D1984 wrote: ↑
Sat May 15, 2021 10:16 am
mathjak107 wrote: ↑
Sat May 15, 2021 9:23 am
i have used the growth model up until before retirement blowing away a total market fund .
my current models have been the income model PLUS the growth model for longer term money .
MOST dont use the income model for anything but current and near term income .
so that is where your comparison is not correct .
in fact there are instructions on the website for best using the models as no one model may fit the bill
But comparing the Growth model to TSM is clearly not fair....if it is a "growth" model then why shouldn't it be compared to the blend of the two growth funds I mentioned (which has also beaten the pants off of TSM over the period I talked about)? Come to think of it, that blend of the growth funds also beat the TSM even from 1-1-2000 to 12-31-2020 (I deliberately started at 2000 since while the 1990s would've had growth doing splendidly the 2000-2008 period was not exactly a wonder show for US growth stock performance) and was only a hair behind the Growth model portfolio from Fidelity Monitor & Insight (if you would've started with $914,529 on 12-31-99 in both of them the FM&I Growth portfolio would've left you with roughly $4.407 million at year-end 2020 while the 50/50 LCG/MCG blend would've left you with around $4.3 million....this is assuming both were in tax-advantaged accounts, of course. The advantage in MaxDD for 2000-02 was with the FM&I portfolio--a 30.8% loss vs a 39.7% loss--but this is to be expected given that the 50/50 blend portfolio was starting from a slightly higher peak due to its somewhat higher return over the 1987-1999 period; when it comes to the 2008 crash both portfolios had approximately the same loss of a bit over 42%). Theoretically the 50/50 blend might've (I can't be sure since I don't have monthly data for the FM&I Growth portfolio's returns) had a slight advantage from the early 2000s if you are doing investments every month vs lump sum since by 2002 or early 2003 the 50/50 MCG/LCG blend would've been starting from a lower point which meant that your monthly DCA's contributions would buy cheaper shares than the FM&I portfolio's equivalent if you were DCAing into it but even if this is true this difference is likely to have been minor.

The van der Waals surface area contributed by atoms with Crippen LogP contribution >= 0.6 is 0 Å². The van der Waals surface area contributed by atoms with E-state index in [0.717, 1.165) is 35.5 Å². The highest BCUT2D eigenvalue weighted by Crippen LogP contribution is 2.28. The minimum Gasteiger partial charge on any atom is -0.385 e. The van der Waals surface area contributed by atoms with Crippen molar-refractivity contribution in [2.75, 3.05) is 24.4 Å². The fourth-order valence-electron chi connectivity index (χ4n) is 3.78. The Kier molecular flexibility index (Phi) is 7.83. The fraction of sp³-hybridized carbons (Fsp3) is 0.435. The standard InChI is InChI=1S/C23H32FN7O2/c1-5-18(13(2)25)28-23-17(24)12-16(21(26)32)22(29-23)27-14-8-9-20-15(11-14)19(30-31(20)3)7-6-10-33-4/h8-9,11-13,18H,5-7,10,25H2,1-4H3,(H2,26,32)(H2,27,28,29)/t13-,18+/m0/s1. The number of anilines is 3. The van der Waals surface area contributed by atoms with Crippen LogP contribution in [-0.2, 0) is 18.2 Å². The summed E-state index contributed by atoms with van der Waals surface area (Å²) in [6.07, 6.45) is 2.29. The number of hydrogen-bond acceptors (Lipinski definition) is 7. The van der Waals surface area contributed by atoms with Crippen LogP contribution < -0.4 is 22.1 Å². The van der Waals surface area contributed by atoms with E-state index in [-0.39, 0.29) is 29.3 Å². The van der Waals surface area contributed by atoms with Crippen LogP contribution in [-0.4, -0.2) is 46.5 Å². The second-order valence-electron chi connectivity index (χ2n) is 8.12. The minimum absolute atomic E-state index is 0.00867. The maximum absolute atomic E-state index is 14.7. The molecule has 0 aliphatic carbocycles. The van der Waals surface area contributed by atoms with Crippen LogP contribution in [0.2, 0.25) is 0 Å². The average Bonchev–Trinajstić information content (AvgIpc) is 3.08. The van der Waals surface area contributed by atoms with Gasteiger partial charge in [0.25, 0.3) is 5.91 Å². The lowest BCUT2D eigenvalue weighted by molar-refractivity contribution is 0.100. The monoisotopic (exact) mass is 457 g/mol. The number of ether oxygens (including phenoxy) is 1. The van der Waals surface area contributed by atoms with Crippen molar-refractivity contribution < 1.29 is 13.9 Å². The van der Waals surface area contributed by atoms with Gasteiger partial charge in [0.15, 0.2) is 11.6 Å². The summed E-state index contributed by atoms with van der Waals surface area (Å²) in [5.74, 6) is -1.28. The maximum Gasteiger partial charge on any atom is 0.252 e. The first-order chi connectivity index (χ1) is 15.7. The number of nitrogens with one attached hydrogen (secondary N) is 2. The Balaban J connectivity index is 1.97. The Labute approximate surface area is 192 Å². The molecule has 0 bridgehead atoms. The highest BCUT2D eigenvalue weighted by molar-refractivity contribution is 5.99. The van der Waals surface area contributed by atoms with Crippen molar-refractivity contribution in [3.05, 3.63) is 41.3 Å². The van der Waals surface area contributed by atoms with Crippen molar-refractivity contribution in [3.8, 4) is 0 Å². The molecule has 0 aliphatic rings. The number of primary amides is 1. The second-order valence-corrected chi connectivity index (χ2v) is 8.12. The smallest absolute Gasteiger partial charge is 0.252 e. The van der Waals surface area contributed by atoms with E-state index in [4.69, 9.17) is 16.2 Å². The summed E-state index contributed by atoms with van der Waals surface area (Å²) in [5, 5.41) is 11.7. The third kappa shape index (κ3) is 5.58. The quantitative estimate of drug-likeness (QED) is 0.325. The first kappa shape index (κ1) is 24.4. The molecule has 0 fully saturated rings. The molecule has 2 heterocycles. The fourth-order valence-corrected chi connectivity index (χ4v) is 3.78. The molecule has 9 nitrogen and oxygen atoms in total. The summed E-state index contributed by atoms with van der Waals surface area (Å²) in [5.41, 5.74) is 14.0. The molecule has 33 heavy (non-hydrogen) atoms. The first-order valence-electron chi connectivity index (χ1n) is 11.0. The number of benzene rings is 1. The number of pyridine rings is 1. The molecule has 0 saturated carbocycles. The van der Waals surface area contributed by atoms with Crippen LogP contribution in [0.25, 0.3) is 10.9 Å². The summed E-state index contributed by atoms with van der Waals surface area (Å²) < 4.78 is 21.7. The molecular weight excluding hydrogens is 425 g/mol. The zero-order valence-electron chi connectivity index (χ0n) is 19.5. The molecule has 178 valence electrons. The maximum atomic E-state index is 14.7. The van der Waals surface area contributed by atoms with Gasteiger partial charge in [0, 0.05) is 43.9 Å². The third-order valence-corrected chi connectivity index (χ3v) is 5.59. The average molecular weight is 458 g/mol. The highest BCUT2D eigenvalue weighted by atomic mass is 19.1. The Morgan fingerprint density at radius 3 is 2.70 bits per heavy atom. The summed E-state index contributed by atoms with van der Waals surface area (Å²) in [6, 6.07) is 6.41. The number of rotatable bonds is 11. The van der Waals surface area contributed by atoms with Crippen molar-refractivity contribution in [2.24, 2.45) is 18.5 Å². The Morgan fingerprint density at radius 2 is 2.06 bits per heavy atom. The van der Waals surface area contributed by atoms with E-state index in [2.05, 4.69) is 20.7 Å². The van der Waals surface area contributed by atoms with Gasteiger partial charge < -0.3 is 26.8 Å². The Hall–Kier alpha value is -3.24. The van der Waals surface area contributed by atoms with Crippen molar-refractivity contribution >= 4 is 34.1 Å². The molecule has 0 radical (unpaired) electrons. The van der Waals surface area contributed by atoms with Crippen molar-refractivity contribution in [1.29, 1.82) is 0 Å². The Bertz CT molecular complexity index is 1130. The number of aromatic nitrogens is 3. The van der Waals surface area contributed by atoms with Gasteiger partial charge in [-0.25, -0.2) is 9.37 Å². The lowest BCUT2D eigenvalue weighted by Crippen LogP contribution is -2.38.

Again, as I said in my earlier post there seems to not be much difference in the FM&I Growth portfolio's returns vs a LCG/MCG blend; that doesn't mean it's a bad portfolio (hey, it turned $100K into $4.4 million) but it does make me question why it can't seem to seriously outperform a basic growth fund index blend (and this isn't even starting to compare it to QQQ or RYOCX over this same time frame....for that matter had TQQQ existed over the whole 1987 to 2020 period you could've gotten a roughly 22%+ MWRR CAGR on your monthly DCA'd contributions--and that is even including the 96% + maxDDs in 2000-02 and 2008-09! ).
What I said about the Income model not beating Wellesley or the almost 80% STT ladder with a bit of stocks stands as well; both of those portfolios would be very "safe" low variance low maxDD portfolios that someone might use to take retirement distributions (as withdrawals in lieu of income) from if they didn't want to risk a lot of their money in the market and were willing to give up a good bit of potential upside in order to not take very much risk. They would not be good choices for all of someone's portfolio (not nearly enough growth potential IMO) but for near term income needs wouldn't be too bad.
If I wanted something for current and near term income I might be just a wee bit concerned if it lost almost 20% in 2008 which the Income model did. That kind of loss wouldn't sting nearly so badly if the model could've even kept up with a basic income fund like Wellesley but it didn't; you would've ended up with $990,000 with Wellesley and only $485,000 with the Income model.
The models are designed around use over specific time frames ….so the results are going to be a mix of portfolios….that is why to compare to other funds or portfolios one needs to compare exactly what they are using .
The income model is for short term cash , it is designed to do better than a money market with 75% less volatility than the s&p 500
The other models are for longer term money ..
Following Our Models
Model Portfolio Typical Use Long-Term Return Goal Risk Target Recommended Investment Horizon
Income Generating income with relatively low principal risk 4 - 5% 0.33 Less than 5 years
Growth & Income Balanced approach for staying ahead of inflation 6 - 7% 0.66 5 to 10 years
Growth Stock-oriented approach with market-level risk 8 - 9% 1.00 10 years or more
Select Aggressive approach using sector funds 10% 1.20 10 years or more
Unique Opportunities Aggressive approach using non-sector funds 10% 1.20 10 years or more